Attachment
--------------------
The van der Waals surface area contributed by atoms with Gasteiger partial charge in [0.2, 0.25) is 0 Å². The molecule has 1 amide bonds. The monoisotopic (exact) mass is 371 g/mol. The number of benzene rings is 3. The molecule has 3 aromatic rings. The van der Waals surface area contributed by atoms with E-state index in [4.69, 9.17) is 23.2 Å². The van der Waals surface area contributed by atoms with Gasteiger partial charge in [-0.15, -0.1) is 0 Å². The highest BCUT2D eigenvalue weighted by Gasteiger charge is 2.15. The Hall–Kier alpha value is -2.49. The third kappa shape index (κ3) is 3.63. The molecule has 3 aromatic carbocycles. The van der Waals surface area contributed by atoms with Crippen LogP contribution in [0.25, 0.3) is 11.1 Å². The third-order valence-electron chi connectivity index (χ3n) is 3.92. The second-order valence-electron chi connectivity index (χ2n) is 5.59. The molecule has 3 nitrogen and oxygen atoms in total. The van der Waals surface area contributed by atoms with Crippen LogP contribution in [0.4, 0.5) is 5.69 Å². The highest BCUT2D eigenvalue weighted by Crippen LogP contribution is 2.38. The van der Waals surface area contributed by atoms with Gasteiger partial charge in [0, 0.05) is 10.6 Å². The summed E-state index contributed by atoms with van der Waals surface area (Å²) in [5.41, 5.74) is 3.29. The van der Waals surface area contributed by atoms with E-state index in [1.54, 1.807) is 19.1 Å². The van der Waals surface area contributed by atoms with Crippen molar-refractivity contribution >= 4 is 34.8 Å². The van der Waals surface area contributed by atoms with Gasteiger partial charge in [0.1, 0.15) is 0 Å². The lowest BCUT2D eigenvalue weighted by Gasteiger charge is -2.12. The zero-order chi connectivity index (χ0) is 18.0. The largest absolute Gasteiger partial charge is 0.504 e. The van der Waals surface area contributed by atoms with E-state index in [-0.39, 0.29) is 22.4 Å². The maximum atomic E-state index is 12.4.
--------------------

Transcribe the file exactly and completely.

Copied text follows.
The van der Waals surface area contributed by atoms with Gasteiger partial charge in [0.2, 0.25) is 0 Å². The molecule has 1 amide bonds. The monoisotopic (exact) mass is 371 g/mol. The number of benzene rings is 3. The molecule has 3 aromatic rings. The van der Waals surface area contributed by atoms with E-state index in [4.69, 9.17) is 23.2 Å². The van der Waals surface area contributed by atoms with Gasteiger partial charge in [-0.15, -0.1) is 0 Å². The highest BCUT2D eigenvalue weighted by Gasteiger charge is 2.15. The Hall–Kier alpha value is -2.49. The third kappa shape index (κ3) is 3.63. The molecule has 3 aromatic carbocycles. The van der Waals surface area contributed by atoms with Crippen LogP contribution in [0.25, 0.3) is 11.1 Å². The third-order valence-electron chi connectivity index (χ3n) is 3.92. The second-order valence-electron chi connectivity index (χ2n) is 5.59. The molecule has 3 nitrogen and oxygen atoms in total. The van der Waals surface area contributed by atoms with Crippen LogP contribution in [0.4, 0.5) is 5.69 Å². The highest BCUT2D eigenvalue weighted by Crippen LogP contribution is 2.38. The van der Waals surface area contributed by atoms with Gasteiger partial charge in [0, 0.05) is 10.6 Å². The summed E-state index contributed by atoms with van der Waals surface area (Å²) in [5.41, 5.74) is 3.29. The van der Waals surface area contributed by atoms with E-state index in [1.54, 1.807) is 19.1 Å². The van der Waals surface area contributed by atoms with Crippen molar-refractivity contribution >= 4 is 34.8 Å². The van der Waals surface area contributed by atoms with Gasteiger partial charge in [0.1, 0.15) is 0 Å². The lowest BCUT2D eigenvalue weighted by Gasteiger charge is -2.12. The zero-order chi connectivity index (χ0) is 18.0. The largest absolute Gasteiger partial charge is 0.504 e. The van der Waals surface area contributed by atoms with E-state index in [-0.39, 0.29) is 22.4 Å². The maximum atomic E-state index is 12.4.